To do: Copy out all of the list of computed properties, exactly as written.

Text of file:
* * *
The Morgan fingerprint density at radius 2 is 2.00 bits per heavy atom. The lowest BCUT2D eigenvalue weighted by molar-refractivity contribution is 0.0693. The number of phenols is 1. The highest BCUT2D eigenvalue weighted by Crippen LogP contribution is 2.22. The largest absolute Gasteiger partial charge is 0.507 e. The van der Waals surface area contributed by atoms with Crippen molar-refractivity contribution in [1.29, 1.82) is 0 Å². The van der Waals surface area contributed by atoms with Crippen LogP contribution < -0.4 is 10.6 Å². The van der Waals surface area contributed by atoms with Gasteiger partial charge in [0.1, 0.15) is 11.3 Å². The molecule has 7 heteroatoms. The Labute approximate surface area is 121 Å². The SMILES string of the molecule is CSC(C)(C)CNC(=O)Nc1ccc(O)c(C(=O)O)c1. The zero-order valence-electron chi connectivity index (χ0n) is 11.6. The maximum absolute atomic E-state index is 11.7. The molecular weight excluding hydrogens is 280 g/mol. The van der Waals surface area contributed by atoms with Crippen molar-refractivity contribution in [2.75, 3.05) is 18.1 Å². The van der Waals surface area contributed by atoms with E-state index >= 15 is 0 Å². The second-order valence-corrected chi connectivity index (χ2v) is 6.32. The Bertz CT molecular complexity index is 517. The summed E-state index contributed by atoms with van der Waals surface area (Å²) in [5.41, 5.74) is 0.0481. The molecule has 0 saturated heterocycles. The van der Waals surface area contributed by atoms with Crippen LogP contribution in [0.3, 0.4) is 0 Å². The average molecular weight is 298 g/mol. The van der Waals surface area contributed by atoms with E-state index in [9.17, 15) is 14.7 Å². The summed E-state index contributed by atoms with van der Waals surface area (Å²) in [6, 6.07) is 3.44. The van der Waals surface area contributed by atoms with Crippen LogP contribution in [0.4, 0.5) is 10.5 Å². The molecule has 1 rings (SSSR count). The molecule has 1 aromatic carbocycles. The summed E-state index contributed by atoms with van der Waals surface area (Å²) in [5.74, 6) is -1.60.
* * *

The Morgan fingerprint density at radius 2 is 2.00 bits per heavy atom. The lowest BCUT2D eigenvalue weighted by molar-refractivity contribution is 0.0693. The number of phenols is 1. The highest BCUT2D eigenvalue weighted by Crippen LogP contribution is 2.22. The largest absolute Gasteiger partial charge is 0.507 e. The van der Waals surface area contributed by atoms with Crippen molar-refractivity contribution in [1.29, 1.82) is 0 Å². The van der Waals surface area contributed by atoms with Crippen LogP contribution < -0.4 is 10.6 Å². The van der Waals surface area contributed by atoms with Gasteiger partial charge in [0.1, 0.15) is 11.3 Å². The molecule has 7 heteroatoms. The Labute approximate surface area is 121 Å². The SMILES string of the molecule is CSC(C)(C)CNC(=O)Nc1ccc(O)c(C(=O)O)c1. The zero-order valence-electron chi connectivity index (χ0n) is 11.6. The maximum absolute atomic E-state index is 11.7. The molecular weight excluding hydrogens is 280 g/mol. The van der Waals surface area contributed by atoms with Crippen molar-refractivity contribution in [2.75, 3.05) is 18.1 Å². The van der Waals surface area contributed by atoms with E-state index >= 15 is 0 Å². The second-order valence-corrected chi connectivity index (χ2v) is 6.32. The Bertz CT molecular complexity index is 517. The summed E-state index contributed by atoms with van der Waals surface area (Å²) in [5.41, 5.74) is 0.0481. The molecule has 0 saturated heterocycles. The van der Waals surface area contributed by atoms with Crippen LogP contribution in [0.3, 0.4) is 0 Å². The average molecular weight is 298 g/mol. The van der Waals surface area contributed by atoms with E-state index in [9.17, 15) is 14.7 Å². The summed E-state index contributed by atoms with van der Waals surface area (Å²) in [6, 6.07) is 3.44. The van der Waals surface area contributed by atoms with Crippen LogP contribution in [0.4, 0.5) is 10.5 Å². The molecule has 1 rings (SSSR count). The molecule has 1 aromatic carbocycles. The summed E-state index contributed by atoms with van der Waals surface area (Å²) in [5.74, 6) is -1.60.